Individuals who get heartburn two or more times weekly may have gastroesophageal reflux disease (or GERD).

GERD makes stomach acid flow up into the esophagus, which creates a burning.

Nexium and other heartburn medicines are often prescribed for individuals who have been diagnosed with GERD or frequent heartburn although many critics note that changing eating habits and using over-the-counter medicines can be just as effective.

How Do Heartburn Drugs Work?

Heartburn drugs work by decreasing gastric acid production made by glands in the lining of the stomach.

In a more advanced explanation, heartburn drugs are converted to an active inhibitor and then bind covalently to a proton pump that inhibits it, all due to the acidic conditions in the parietal cells.

Heartburn Drugs serve three (3) general purposes:

  1. Relieve symptoms of Gastroesophageal Reflux Disease (acid reflux)
  2. Treat a peptic or stomach ulcer
  3. Treat the harm caused to the lower esophagus due to acid reflux

What Are Some Of The Common Heartburn Drugs?

There are many heartburn drugs sold either by prescription or over the counter (OTC), they are also referred to as stomach acid drugs, acid reflux medicines, and digestive disorder medicines.
Purple Nexium Pills

Nexium Prilosec
Prevacid Aciphex
Protonix Dexilant
Zegerid Kapidex

What Are The Side Effects Of Heartburn Medicines?

Recent journal articles and media attention have been on the links between heartburn medicines such as Nexium and the risk of chronic kidney disease (CKD).

In addition to kidney disease, Nexium and the other heart heartburn medicines have been linked to:

  • A headache
  • Diarrhea
  • Constipation
  • Nausea
  • Pneumonia
  • C. difficile infections
  • Low levels of magnesium
  • Fractures of the hip, wrist, or spine
  • Dementia
  • Acute Interstitial Nephritis
  • Kidney Failure
  • Chronic Kidney Disease (CKD)
  • Renal Failure
  • Renal Disease
  • End Stage Renal Disease (ESRD)
  • Other Kidney Diseases

Chronic Kidney Disease (CKD) Linked To Nexium And Other Heartburn Medicines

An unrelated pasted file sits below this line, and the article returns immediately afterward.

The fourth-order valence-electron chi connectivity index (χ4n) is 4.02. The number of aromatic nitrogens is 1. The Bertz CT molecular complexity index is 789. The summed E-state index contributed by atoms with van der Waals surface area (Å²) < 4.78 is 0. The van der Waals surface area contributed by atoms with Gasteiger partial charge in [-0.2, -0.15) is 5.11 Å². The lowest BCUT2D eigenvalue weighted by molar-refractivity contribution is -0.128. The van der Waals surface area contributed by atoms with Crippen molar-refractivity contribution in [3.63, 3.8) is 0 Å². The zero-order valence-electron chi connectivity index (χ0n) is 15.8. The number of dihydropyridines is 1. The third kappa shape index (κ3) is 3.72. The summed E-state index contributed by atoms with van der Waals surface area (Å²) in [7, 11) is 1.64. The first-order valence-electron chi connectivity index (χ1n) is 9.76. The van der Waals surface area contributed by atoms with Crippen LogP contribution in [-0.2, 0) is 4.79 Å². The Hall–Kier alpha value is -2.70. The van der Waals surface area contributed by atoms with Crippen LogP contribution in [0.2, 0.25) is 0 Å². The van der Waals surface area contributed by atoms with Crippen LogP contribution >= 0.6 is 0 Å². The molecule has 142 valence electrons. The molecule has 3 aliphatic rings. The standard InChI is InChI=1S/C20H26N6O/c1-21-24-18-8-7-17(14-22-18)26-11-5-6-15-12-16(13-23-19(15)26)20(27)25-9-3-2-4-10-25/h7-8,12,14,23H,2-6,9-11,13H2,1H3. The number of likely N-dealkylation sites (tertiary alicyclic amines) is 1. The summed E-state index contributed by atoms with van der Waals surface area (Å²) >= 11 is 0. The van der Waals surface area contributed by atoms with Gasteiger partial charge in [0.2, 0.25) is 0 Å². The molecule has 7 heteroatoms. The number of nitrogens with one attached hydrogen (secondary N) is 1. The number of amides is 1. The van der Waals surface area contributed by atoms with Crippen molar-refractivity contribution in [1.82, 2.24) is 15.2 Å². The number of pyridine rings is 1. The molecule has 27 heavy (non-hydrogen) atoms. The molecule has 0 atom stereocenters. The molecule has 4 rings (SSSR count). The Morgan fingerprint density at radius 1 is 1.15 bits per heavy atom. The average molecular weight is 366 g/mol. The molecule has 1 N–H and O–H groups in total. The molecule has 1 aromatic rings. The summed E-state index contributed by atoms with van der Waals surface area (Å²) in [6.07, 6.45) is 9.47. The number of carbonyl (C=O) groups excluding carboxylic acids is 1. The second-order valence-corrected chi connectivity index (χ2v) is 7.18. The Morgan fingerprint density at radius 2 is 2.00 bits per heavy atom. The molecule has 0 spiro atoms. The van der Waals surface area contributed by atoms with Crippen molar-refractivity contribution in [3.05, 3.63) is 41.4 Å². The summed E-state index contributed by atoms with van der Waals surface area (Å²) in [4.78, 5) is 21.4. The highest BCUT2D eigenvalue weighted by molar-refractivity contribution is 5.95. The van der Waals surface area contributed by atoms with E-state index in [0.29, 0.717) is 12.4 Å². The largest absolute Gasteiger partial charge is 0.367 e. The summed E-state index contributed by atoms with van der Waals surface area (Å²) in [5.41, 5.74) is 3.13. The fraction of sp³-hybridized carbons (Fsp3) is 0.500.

In February of 2016, JAMA published the results from a study that showed people taking Prilosec and other proton pump inhibitors (PPI) on a daily basis may have a 20 to 50% increased risk of chronic kidney disease.

The longer the heartburn medicine was taken, the greater the risk.

According to the study, people who use PPIs twice a day could be up to 46% more likely to develop kidney disease.

The researchers urged those on long-term PPI treatment to have their kidney function routinely monitored.

Chronic Kidney Disease involves a gradual loss of kidney function. CKD can progress to kidney failure, which is fatal unless a patient undergoes dialysis or a kidney transplant.

Did Your Heartburn/Indigestions Medicine Cause Your Kidneys To Fail?

You should look into your legal rights.

New studies are showing evidence of an alarming relationship between use of these medications (known generically as Proton Pump Inhibitors) and kidney problems, including kidney failure requiring dialysis.

This is a serious problem.

The heartburn medicine lawyers at TruLaw and its partners are actively talking to individuals who have experienced side effects from heartburn drugs and are currently considering protecting their legal rights.

To instantly find out if you qualify for a lawsuit and to protect your legal rights fill out our Secure Heartburn Medicine Instant Case Evaluation ℠.

Heartburn Drug Side Effects – A Timeline

In February of 2016, the Journal of American Nephrology published a study called “Proton Pump Inhibitors and Risk of Incident CKD and Progression to ESRD”.